For BPI readers, the BioProcess Zone is a cornerstone of the exhibition at BIO’s annual convention. What other zones or aspects of the exhibition would you like to draw their attention to? “The 2015 BIO Exhibition will feature an assortment of product focus zones. These allow attendees to connect and generate leads through connections made on-site.

“One of the biggest challenges biotechnology and pharmaceutical companies face today is the increased cost of R&D and manufacturing of their innovations. The Contract Services Zone features suppliers who handle early stage research and small-to large-scale manufacturing services.

“The Discovery Zone features exhibitors offering tools for bringing innovative biotech companies from discovery to full-scale production. Exhibitors will focus on tools for R&D, stem-cell research, translational medicine, gene expression, laboratory automation, and next-generation sequencing.

“And at the heart of our event is a focus on business development. Within the Business Services Zone, companies feature a wide range of products and services needed to get laboratories up and running, to design and build productive working environments, and to keep up with growth demands. Companies in this zone will offer legal services, advertising, intellectual property services, logistics solutions, office equipment and supplies, and business support solutions.”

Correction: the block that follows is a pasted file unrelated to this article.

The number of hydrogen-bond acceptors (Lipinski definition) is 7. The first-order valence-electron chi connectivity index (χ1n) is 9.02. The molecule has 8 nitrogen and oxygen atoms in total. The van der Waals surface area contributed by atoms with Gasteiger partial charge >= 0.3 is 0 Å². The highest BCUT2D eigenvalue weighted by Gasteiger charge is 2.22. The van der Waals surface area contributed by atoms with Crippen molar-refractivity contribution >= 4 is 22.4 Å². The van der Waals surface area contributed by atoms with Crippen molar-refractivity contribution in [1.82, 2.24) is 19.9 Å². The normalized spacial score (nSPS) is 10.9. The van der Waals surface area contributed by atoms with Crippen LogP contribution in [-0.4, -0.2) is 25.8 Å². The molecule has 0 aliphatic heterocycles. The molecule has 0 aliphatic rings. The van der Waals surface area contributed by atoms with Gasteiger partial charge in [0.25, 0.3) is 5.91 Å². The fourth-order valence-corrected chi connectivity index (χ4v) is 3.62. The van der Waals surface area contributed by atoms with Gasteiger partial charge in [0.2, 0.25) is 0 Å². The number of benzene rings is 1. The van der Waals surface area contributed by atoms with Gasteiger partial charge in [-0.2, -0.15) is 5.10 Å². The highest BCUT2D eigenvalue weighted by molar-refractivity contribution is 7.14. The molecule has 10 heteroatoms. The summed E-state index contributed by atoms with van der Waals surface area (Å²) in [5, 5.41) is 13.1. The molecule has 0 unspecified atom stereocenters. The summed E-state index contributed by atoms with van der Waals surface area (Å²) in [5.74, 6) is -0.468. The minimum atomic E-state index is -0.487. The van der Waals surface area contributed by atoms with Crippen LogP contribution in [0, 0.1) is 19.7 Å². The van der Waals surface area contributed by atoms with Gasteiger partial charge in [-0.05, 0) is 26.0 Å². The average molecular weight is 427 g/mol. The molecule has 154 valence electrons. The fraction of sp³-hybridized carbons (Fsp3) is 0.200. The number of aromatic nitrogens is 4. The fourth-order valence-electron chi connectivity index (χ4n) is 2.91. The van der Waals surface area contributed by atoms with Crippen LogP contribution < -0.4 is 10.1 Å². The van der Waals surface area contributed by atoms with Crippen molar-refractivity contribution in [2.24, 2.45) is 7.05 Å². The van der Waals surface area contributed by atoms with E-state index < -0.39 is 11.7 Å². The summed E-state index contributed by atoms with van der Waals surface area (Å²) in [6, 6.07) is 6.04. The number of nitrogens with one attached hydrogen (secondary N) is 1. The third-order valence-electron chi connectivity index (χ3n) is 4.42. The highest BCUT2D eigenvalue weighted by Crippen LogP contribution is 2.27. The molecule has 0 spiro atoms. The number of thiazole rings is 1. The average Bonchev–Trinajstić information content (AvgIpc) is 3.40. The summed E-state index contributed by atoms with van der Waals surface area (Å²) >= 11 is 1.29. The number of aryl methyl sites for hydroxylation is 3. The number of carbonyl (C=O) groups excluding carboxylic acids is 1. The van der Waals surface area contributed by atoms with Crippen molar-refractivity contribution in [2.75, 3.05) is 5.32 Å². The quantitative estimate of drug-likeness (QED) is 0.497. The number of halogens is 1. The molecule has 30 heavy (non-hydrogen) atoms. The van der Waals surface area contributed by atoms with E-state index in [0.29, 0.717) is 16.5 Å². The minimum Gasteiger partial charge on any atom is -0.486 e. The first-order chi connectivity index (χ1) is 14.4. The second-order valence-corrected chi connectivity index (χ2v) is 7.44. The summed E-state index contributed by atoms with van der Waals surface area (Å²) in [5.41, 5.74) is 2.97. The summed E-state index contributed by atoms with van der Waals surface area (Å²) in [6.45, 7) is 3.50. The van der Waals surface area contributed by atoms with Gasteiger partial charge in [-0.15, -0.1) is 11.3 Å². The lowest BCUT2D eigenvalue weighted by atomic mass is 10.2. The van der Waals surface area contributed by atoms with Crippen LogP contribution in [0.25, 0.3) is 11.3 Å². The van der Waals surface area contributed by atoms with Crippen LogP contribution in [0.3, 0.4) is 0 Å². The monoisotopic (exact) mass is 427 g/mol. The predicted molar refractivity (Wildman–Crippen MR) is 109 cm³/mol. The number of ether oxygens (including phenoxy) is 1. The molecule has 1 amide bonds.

For a complete list of the product focus zones at BIO 2015, visit

This year’s convention is in Philadelphia, PA. Will there be any special involvement with the local biopharmaceutical community (e.g., Pfizer, GSK, Morphotek) and/or economic development groups? You have a pretty strong connection to Pennsylvania, yourself, right? “I grew up in Pennsylvania. Went to college in the state and spent 24 years in elected office, representing the people of my district in Harrisburg and in Washington, DC. The region has a long and rich tradition of medical innovation and biotechnology leadership, and the same can be said for the surrounding states of New Jersey, New York, and Delaware.

“This year’s convention is an opportunity to showcase the entire region’s biotechnology ecosystem and its amazing opportunities to build and grow your business. We have been working very closely with local companies and economic development agencies from across the region, and I am confident that this year’s convention will be the best yet.”